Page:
All of the major device makers working with Windows RT scrapped their products either before they hit the market (such as HP and Toshiba) or following dismal sales once the products were released (in the case of Dell). To say interest in the software was – and remains – low is an understatement. Even the ARM chipmakers who were to benefit from the operating system, including Nvidia and Qualcomm, largely threw in the towel, focusing their investments and efforts elsewhere.

The only device to really utilize the software has been Microsoft’s own Surface tablet. The company released the first generation of its Windows RT-based Surface in late 2012 but revealed in July 2013 that it lost $900m on the device.It released Surface 2 later that year but hasn’t created any more Windows RT tablets since then. At the same time, Microsoft has released three generations of the Surface Pro lines of tablets that run Intel chips, and it continues to heavily advertise the devices.

Would love to know how many Windows RT installs there are, and what percentage are Surfaces. I’d wager it’s around 80% or higher.


Net Neutrality: no on reclassification, yes on adding content & app providers » Inside BlackBerry

John Chen:

Unfortunately, not all content and applications providers have embraced openness and neutrality. Unlike BlackBerry, which allows iPhone users to download and use our BBM service, Apple does not allow BlackBerry or Android users to download Apple’s iMessage messaging service. Netflix, which has forcefully advocated for carrier neutrality, has discriminated against BlackBerry customers by refusing to make its streaming movie service available to them. Many other applications providers similarly offer service only to iPhone and Android users. This dynamic has created a two-tiered wireless broadband ecosystem, in which iPhone and Android users are able to access far more content and applications than customers using devices running other operating systems. These are precisely the sort of discriminatory practices that neutrality advocates have criticized at the carrier level.

Therefore, neutrality must be mandated at the application and content layer if we truly want a free, open and non-discriminatory internet.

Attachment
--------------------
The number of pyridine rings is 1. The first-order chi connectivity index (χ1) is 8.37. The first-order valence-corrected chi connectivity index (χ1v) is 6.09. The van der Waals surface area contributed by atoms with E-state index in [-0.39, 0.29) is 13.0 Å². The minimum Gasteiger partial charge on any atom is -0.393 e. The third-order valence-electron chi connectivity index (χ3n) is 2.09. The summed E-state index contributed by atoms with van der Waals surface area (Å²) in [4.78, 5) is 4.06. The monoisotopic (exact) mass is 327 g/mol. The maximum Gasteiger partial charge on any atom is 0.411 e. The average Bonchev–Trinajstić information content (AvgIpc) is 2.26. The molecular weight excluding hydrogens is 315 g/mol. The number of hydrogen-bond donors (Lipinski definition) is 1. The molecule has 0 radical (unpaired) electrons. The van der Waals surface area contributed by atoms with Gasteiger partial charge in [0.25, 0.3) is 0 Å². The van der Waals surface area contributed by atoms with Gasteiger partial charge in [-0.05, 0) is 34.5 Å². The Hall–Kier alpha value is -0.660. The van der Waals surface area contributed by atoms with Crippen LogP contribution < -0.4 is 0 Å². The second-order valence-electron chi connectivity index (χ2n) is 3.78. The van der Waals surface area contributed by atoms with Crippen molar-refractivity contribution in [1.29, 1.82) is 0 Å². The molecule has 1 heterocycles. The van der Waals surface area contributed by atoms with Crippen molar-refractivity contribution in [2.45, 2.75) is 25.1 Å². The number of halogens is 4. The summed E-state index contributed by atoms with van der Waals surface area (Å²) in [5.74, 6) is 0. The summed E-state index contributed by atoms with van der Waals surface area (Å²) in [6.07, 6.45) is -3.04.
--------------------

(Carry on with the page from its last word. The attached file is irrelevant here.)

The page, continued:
Epic trolling by Chen, in this extract from a letter sent to a Senate committee on Commerce, Science and Transportation. Net neutrality, of course, is a debate about whether a network allows bits to flow regardless of origin or destination – not who writes bit-wrangling programs for one endpoint or another.

More briefly, net neutrality is an argument about bridgekeepers and tolls; Chen is trying to make it about “who tries to get across the bridges and to which destination”. It doesn’t take much reflection to see that you can legislate the former for positive net (ha) outcome, but that legislating the latter turns you into a controlled economy. Is John Chen really a secret Marxist?

(Even the people on the Crackberry forums, usually the most loyal of the loyal, don’t back him.)


San Francisco woman pulled out of car at gunpoint because of license plate reader error » American Civil Liberties Union

On March 30, 2009, Denise Green, a 47 year-old black woman, was pulled over by multiple SFPD squad cars. Between four and six officers pointed their guns at her—one had a shotgun, she says—and told her to raise her hands above her head and exit her car. She was ordered to kneel, and she was handcuffed. Green, who suffered from knee problems, complied with all of their orders. Four officers kept their guns trained on her as she stood handcuffed, she says. Officers then searched her car and her person, finding nothing derogatory. After about 20 minutes, the police let her go.

It turns out that Denise Green was stopped because police, acting on a tip from a controversial piece of law enforcement surveillance technology, mistakenly thought she was driving a stolen car. A license plate reader had misread her plate and alerted officers that her car, a Lexus, was stolen.

The reader “saw” a 7 instead of the 3 that was actually there. Equally, there seems to have been plenty of human error in the system too – ignoring Dispatch saying the stolen vehicle was a grey truck, not the burgundy Lexus Green was driving.

Automated face recognition next, of course. All you humans look the same.